Last updated at Wed, 07 Apr 2021 18:28:07 GMT

Co-written by Jonathan Stines and Tommy Dew. See all of this year's HaXmas content here.

He sees your password choices;
He knows when they’re not great.
So don’t reuse those passwords, please,
And make them all longer than eight.

Now that Christmas has passed and all of the chaos from the holidays is winding down, Santa and the elves are finally able to sit back and recover from the strenuous Holiday commotion. However, in fear of reputation damage from rival Holiday Leaders™, including the Easter Bunny and the Thanksgiving Turkey, the internal security team of elves at Santa’s Workshop LLC have decided to review their internal security posture. To start things off, they’re first focusing on password reuse and abuse of all users—including Santa and Rudolph!

Santa has commissioned an Elf Security Consultant, Snapid Kevin, to come in to discuss and review common weaknesses associated with password choices and see where there may be gaps with Santa’s own elves’ password decisions.

Santa requested the password assessment be reviewed from the perspective of a malicious actor, such as the Easter Bunny or T-day Turkey. Therefore, Snapid Kevin has treated the assessment as a penetration test with a focus on reviewing the overall password security posture of Santa’s organization.

Poor Elf Password Decisions

Snapid sat down at his laptop after plugging in to Santa’s production network and immediately ran Nmap and EyeWitness. After reviewing the results, Snapid found an Outlook Web Access (OWA) login portal and began to perform password sprays using the owa_login Metasploit module based off a username list he put together from employees he found on LinkedIn. To his dismay, Snapid found that 10 of the elves’ accounts were using Rudolph17, Winter2017, or Christmas2017 as the password. Snapid then logged in as one of Santa’s employees.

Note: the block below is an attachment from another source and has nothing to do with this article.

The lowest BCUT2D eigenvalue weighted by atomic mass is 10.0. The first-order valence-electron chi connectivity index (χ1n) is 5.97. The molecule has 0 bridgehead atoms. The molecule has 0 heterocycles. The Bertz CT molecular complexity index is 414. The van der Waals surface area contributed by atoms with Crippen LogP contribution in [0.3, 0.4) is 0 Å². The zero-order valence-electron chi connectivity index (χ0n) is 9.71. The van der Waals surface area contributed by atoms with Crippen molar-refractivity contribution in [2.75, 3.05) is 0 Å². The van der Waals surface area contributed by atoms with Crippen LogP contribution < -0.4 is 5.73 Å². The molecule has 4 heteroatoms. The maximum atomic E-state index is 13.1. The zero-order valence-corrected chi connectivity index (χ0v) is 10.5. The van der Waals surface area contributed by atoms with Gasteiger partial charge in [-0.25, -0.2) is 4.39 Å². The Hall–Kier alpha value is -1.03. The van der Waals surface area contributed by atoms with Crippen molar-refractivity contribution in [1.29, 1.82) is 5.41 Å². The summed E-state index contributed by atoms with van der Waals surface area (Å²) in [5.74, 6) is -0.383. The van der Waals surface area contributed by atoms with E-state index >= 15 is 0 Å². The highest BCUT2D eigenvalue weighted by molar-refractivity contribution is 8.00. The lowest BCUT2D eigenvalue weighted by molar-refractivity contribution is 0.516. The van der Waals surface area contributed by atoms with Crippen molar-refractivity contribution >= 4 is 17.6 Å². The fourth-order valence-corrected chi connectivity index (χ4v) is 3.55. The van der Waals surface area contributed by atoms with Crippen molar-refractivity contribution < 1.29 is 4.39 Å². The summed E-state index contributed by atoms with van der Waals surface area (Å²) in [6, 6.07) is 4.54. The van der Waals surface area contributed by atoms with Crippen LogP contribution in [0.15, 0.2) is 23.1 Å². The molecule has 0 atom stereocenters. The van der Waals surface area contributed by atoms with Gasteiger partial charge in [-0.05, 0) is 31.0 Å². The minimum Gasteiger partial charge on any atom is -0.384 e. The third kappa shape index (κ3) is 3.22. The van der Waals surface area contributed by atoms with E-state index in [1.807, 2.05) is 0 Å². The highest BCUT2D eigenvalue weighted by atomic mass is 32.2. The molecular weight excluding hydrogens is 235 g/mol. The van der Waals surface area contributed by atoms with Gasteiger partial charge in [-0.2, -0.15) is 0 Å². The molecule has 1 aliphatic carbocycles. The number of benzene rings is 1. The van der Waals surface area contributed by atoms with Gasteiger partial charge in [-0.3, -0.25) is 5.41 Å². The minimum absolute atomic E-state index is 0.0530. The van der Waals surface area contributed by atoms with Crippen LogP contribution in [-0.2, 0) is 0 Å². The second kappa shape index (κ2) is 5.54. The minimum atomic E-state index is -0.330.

What to do?

  • Santa’s employees should be trained to not use easily guessed passwords but rather complex passwords that don’t use dictionary words like “gingerbread”, or “frosty”.
  • The North Pole should create and disseminate a more stringent password policy to require that users do not choose passwords that can be easily guessed dictionary words.
  • The North Pole should periodically perform audits of user password choices to ensure users are compliant with the North Pole’s password policy.
  • The North Pole could consider using technical controls to assist in password policy enforcement and prevention of dictionary words being used by the elves.

Storing Passwords in the Stockings

Snapid noticed that one of the passwords he had guessed belonged to Mrs. Claus. Snapid logged in to Mrs. Claus’ email and began searching her OWA account for sensitive information such as user passwords which were being insecurely stored in email. To Snapid’s surprise, Mrs. Claus had emailed her LastPass Enterprise Master Password to herself. While the password was highly complex and random, the fact that it was stored in plaintext allowed Snapid to retrieve the highly sensitive password.

What to do?

  • Users should be trained to not store passwords in plaintext within email.
  • The North Pole should train users how to properly use their LastPass Enterprise Password Manager.

Lack of Milk & Cookies

Snapid observed that Mrs. Claus’ OWA login didn’t require two-factor authentication—that is, authentication that requires a password and another factor to authenticate with, such as a unique token. To further test this observation, Snapid successfully logged into the Santa’s Workshop Enterprise Github server using only Mrs. Claus’ username and password. If Snapid had to present a second factor for authentication, he’d be stuck eating candy canes in an icy data center.